ALBUQUERQUE, New Mexico — The U.S. is sending 615 more troops to Iraq as the stage is set for an Iraqi-led battle to reclaim Mosul, the northern city that has been the Islamic State group’s main stronghold for more than two years. The offensive, starting as soon as October, looms as a decisive moment for Iraq and for President Barack Obama’s much-criticized strategy to defeat IS.
“These forces will be primarily to enable Iraqi security forces and also (Kurdish) Peshmerga in the operations to isolate and collapse ISIL’s control over Mosul, but also to protect and expand Iraqi security forces’ gains elsewhere in Iraq,” Defense Secretary Ash Carter told reporters Wednesday. The Peshmerga are Kurdish militia fighters who are generally among the most proficient ground forces in Iraq but whose role is politically sensitive there.
Carter said the extra Americans would perform multiple roles at multiple locations, including at Qaraya West air base south of Mosul, where they will be building up the base to make it a hub for Iraq forces, and at al-Asad air base in Anbar province more than 200 miles away, where they will strengthen supply lines for the movement of supplies north toward Mosul.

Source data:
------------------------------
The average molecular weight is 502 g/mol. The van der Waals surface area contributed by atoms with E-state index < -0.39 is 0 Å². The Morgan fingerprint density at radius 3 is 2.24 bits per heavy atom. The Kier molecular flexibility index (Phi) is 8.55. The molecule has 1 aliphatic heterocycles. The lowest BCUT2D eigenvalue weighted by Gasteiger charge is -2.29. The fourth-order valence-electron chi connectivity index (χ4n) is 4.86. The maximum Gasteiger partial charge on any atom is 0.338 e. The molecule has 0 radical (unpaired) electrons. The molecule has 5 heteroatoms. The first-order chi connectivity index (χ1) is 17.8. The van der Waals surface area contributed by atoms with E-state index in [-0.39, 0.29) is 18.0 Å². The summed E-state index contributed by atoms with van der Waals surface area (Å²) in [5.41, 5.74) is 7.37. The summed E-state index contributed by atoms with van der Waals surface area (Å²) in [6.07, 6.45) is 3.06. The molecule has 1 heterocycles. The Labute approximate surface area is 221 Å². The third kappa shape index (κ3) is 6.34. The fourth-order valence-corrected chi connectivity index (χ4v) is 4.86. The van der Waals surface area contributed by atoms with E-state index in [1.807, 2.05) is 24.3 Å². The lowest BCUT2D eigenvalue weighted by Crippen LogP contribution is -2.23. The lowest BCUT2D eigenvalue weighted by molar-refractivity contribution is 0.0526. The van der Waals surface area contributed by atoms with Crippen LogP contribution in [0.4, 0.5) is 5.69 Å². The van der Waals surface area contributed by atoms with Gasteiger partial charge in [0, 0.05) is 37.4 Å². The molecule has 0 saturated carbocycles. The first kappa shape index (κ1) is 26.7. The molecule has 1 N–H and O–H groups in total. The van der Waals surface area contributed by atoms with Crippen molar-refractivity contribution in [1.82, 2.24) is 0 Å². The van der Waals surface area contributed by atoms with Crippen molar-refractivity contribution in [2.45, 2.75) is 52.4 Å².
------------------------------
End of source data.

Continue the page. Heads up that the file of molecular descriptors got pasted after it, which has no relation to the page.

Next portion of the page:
Obama approved the deployment, which Navy Capt. Jeff Davis, a Pentagon spokesman, said would total 615 troops who would begin moving out “very soon.” Although the Americans are not to participate directly in combat, they may in some cases move forward with Iraqi combat forces and could face IS attacks.
There were 4,565 U.S. forces in Iraq as of Wednesday, according to the Pentagon. That number does not include as many as 1,500 troops who are there on temporary duty or are not counted for other bookkeeping reasons.
Carter underscored the potential risks to all U.S. troops involved in the campaign.
“We’re in a support role, but I need to make clear once again: American forces combatting ISIL in Iraq are in harm’s way,” he said. “No one should be in any doubt about that.”
Davis said most of the new U.S. troops will do logistics and maintenance, others will provide expanded intelligence and surveillance for the Mosul operation and some will advise and assist the Iraqi and Peshmerga forces. He said improvements at al-Asad air base, for example, could include adding instrument landing systems that would help with nighttime flight operations.
He also said that U.S. and coalition troops may be needed to help ensure that other towns and areas in Iraq remain secure and out of IS control. He said if militants try to launch attacks in other places while the Mosul operation goes on, the Iraqis need to be able to respond.
Iraqi Prime Minister Haider al-Abadi, in a statement posted on his official website, said Wednesday the extra U.S. troops would “provide support for security forces and the Iraqi heroes in the fight looming in the liberation of Mosul.” He said the Obama administration had approved his government’s request for the increase.
Emphasizing that the Americans are there as advisers, Abadi added: “It is our troops who will liberate the land.”